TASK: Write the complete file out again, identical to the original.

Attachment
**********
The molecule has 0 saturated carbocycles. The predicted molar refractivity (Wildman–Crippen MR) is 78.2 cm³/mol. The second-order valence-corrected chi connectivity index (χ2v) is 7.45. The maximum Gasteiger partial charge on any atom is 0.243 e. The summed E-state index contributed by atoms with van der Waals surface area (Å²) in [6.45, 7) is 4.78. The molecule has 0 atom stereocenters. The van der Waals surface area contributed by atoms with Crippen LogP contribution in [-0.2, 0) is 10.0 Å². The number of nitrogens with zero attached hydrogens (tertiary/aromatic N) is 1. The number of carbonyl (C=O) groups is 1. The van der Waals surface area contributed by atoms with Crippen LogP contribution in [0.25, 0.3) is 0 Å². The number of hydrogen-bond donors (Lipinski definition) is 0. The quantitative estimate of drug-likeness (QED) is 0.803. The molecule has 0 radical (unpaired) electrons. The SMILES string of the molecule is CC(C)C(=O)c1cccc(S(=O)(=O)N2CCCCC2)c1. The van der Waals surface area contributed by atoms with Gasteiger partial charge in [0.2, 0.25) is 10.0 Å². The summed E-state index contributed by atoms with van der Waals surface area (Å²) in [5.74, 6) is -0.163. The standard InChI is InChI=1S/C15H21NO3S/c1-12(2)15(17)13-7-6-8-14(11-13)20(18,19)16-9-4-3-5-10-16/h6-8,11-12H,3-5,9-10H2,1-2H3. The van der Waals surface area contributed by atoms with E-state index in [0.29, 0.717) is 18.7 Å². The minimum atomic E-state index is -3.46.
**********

The molecule has 0 saturated carbocycles. The predicted molar refractivity (Wildman–Crippen MR) is 78.2 cm³/mol. The second-order valence-corrected chi connectivity index (χ2v) is 7.45. The maximum Gasteiger partial charge on any atom is 0.243 e. The summed E-state index contributed by atoms with van der Waals surface area (Å²) in [6.45, 7) is 4.78. The molecule has 0 atom stereocenters. The van der Waals surface area contributed by atoms with Crippen LogP contribution in [-0.2, 0) is 10.0 Å². The number of nitrogens with zero attached hydrogens (tertiary/aromatic N) is 1. The number of carbonyl (C=O) groups is 1. The van der Waals surface area contributed by atoms with Crippen LogP contribution in [0.25, 0.3) is 0 Å². The number of hydrogen-bond donors (Lipinski definition) is 0. The quantitative estimate of drug-likeness (QED) is 0.803. The molecule has 0 radical (unpaired) electrons. The SMILES string of the molecule is CC(C)C(=O)c1cccc(S(=O)(=O)N2CCCCC2)c1. The van der Waals surface area contributed by atoms with Gasteiger partial charge in [0.2, 0.25) is 10.0 Å². The summed E-state index contributed by atoms with van der Waals surface area (Å²) in [5.74, 6) is -0.163. The standard InChI is InChI=1S/C15H21NO3S/c1-12(2)15(17)13-7-6-8-14(11-13)20(18,19)16-9-4-3-5-10-16/h6-8,11-12H,3-5,9-10H2,1-2H3. The van der Waals surface area contributed by atoms with E-state index in [0.29, 0.717) is 18.7 Å². The minimum atomic E-state index is -3.46.